Readers! Here’s a guest post from Laura Vanderkam, a journalist who blogs at my168hours.com, writes for The Wall Street Journal (among other fancy places), and just came out with the intriguing book: “168 Hours: You Have More Time Than You Think.” Here she ponders:
Are Parents Spending Enough Time with Their Kids These Days?
by Laura Vanderkam
This loaded question usually starts a discussion of some perceived social ill: killer hours, working moms, maybe the frenetic pace of modern life. Certainly, many people worry that society is coming up short on this front. As Ellen Galinsky of the Families and Work Institute recently told The New York Times, “I’ve never found a group of parents who believe they are spending enough time with their kids.”
Of course, to ask whether parents spend enough time with their kids implies that there is a correct number of hours one should devote to this job. And since we usually throw in “these days,” it implies comparisons to some other time when, perhaps, parents approached the optimal amount.
Going down this line of reasoning, however, we make some interesting discoveries.
First, when do people think this golden era occurred? Maybe you’re picturing a 1950s/early 1960s Ozzie and Harriet-style home, a simpler time of one-income families when work didn’t follow us out of the office.
But social scientists have been tracking how Americans spend their time for decades, and it turns out that parents are spending a lot more time interacting with their kids now than they did in, say, 1965. In 1965, according to data from the 1965-66 Americans’ Use of Time Study, mothers spent 10 hours weekly on childcare as a primary activity. Fathers spent 3 hours.
Meantime, according to a recent analysis by economists Garey and Valerie Ramey: College-educated moms now spend 21.2 hours on such things (15.9 for women with less education). Betsey Stevenson and Dan Sacks at the University of Pennsylvania calculated that college-educated dads are now up to 9.6 hours per week.
This is interesting, because far more women work outside the home now than did in 1965. And yet weeks still contain the exact same 168 hours that they always have. So what happened?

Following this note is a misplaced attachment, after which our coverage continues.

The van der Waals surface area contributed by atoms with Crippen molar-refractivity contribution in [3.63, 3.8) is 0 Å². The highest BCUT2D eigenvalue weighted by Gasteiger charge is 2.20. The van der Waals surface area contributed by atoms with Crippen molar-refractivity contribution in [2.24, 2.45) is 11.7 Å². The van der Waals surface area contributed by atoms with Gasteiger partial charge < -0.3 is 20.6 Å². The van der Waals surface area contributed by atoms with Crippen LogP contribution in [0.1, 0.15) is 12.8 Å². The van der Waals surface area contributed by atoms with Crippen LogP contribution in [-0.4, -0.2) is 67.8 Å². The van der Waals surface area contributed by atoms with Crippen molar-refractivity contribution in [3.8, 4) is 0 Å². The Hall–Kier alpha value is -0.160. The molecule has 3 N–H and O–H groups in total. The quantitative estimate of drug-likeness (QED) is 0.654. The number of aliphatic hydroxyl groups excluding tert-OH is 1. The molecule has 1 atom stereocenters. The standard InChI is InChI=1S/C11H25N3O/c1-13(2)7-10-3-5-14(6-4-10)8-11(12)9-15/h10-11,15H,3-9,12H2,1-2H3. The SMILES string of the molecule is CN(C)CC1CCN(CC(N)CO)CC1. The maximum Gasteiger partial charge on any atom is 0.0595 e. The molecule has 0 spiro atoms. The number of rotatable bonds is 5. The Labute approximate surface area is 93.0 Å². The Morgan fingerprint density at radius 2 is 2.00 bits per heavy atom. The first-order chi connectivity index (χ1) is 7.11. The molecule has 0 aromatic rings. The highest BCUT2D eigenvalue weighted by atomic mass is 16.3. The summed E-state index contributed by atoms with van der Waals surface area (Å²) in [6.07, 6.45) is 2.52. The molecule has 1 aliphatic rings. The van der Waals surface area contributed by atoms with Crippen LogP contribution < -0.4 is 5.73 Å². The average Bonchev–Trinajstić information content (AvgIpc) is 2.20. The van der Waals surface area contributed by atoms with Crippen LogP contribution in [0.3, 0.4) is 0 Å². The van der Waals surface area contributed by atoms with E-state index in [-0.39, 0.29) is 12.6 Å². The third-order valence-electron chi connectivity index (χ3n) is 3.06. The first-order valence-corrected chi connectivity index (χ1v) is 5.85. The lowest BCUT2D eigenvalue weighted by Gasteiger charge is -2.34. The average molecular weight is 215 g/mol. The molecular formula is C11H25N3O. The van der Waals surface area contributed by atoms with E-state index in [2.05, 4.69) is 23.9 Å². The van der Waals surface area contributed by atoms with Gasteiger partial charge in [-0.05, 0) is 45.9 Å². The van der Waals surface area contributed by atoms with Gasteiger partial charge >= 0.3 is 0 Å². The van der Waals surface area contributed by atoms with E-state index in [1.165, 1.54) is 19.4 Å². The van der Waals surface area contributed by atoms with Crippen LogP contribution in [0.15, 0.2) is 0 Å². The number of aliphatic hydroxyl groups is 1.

Two things. First, women used to spend a lot more time doing housework. In 1965, married moms did 34.5 hours a week. All that cooking and cleaning didn’t have a lot of surplus time for interacting with children. While they were busy ironing blankets and dusting ceilings and who knows what else, many moms sent kids out to wander their neighborhoods all day. There are upsides and downsides to this, and Lenore’s blog here focuses on the upsides, but the point is, mid-century women often perceived their job as house care – not childcare.
Which brings us to the second point: The culture of parenthood has changed. Not long ago, my parents gave me some books they’d saved from my childhood. I marveled that I hadn’t destroyed them, because until my son turned two, his books didn’t last 30 days, let alone 30 years.
My parents’ secret?
They didn’t read to me until I was old enough not to destroy books! Now, of course, not reading to your baby is considered practically child abuse.
Between the decline of housework and the rise of intense parenting, the interactive hours have crept up, pretty much across the board. Even if you’re working full-time, you’re probably spending more time interacting with your kids than your grandmother did.
That doesn’t necessarily mean it’s enough time. Many of us could turn off the TV and do more. But if we fret that modern parents aren’t spending enough time with their kids, it’s important to note that our forbears were, by this standard, hideous. And most of us don’t think they were. So maybe we’re doing okay too. – L.V.